Cyberattacks against critical infrastructure are increasing every year. One important piece of critical infrastructure that needs cybersecurity protection is our buildings. Most of today’s commercial buildings are considered “smart” because of the high level of automation and connectivity among the systems that manage functions like climate control, physical access control, lighting, solar energy, and more. Increased cyberattack activity by everyone from hacktivists to nation states, combined with the fact that building management systems are often connected to the internet, mean that buildings need cybersecurity protection more than ever.
Just last year, researchers at Applied Risk identified over 100 vulnerabilities in critical building management systems (BMS) that would allow an attacker to remotely take over the entire system. Shortly after that news, DHS published a security advisory about a critical vulnerability affecting a popular BMS that controls the heating, ventilation and cooling (HVAC) system, access control, and more. If exploited, this vulnerability would let an attacker gain full access to the BMS and potentially disrupt building operations.
In addition to posing a threat to the people inside the building, a successful attack like this brings another scary thought to mind. Thousands of these devices are installed on corporate networks, so once an attacker is inside the BMS, they could theoretically use these devices to take control of other systems that reside within the corporate network. Depending on what’s inside, that could lead to anything from a shutdown of or tampering with a critical manufacturing process, to the theft of valuable enterprise data like intellectual property or customer credit card information, or even compromise the safety of patients in a hospital.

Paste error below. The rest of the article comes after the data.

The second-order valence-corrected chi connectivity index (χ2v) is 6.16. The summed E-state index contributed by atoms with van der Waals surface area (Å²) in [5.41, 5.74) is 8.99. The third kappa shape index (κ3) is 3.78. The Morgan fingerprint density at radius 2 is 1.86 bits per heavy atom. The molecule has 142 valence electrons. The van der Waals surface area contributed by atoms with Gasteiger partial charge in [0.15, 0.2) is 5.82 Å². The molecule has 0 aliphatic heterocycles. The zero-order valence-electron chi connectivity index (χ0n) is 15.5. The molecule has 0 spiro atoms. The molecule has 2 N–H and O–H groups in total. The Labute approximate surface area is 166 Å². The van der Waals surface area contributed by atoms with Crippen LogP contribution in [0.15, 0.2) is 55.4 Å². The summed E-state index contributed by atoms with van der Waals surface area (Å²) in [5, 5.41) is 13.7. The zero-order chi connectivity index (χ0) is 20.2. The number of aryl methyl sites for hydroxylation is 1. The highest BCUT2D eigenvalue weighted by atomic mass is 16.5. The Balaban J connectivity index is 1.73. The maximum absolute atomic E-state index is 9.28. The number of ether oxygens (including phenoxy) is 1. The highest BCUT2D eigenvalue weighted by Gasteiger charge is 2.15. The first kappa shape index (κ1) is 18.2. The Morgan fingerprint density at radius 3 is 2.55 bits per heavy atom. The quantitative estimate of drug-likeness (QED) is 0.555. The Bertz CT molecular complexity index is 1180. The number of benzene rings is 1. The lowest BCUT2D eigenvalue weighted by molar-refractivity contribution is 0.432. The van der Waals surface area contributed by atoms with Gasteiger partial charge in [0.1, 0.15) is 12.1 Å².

Facilities engineers and IT departments can address this growing threat by safely and effectively collecting, monitoring, and managing security data from BMS devices. In this post, we’ll discuss four important benefits of implementing a strong BMS cybersecurity solution. They include:
A good BMS cybersecurity solution should improve your maturity in all five of these functions and provide accurate data that can be used to benchmark your progress. It should also offer NIST CSF reporting templates and automation so that you can quickly and easily assess your progress and share that data with executive management to demonstrate your cyber risk reduction efforts.
As you can see, implementing the right cybersecurity solution for your building provides crucial benefits that reduce risk from the ever-expanding cyber threat landscape, as well as deliver operational efficiencies. When you begin vetting security vendors, make sure to do a comprehensive evaluation, including a proof-of-concept (PoC), to see how the solution actually behaves in your building and if it truly provides the critical data you need in an easy to understand format.
Another factor to consider is the length of experience the vendor has with cybersecurity. Anyone can claim to be “mature”, but they may not have had real-world deployments longer than a few years. A safer bet is to choose a solution that is state-of-the-art, but also has a proven history. Time is the best teacher, and you’ll likely get higher quality, usable cybersecurity data from a vendor whose product has been deployed in operational settings in the real world for longer than just a few years.
To learn more about how our Building Defender™ solution can help you safely and effectively collect, monitor and manage cybersecurity data for your building management systems, read our solution brief or request a personalized demo.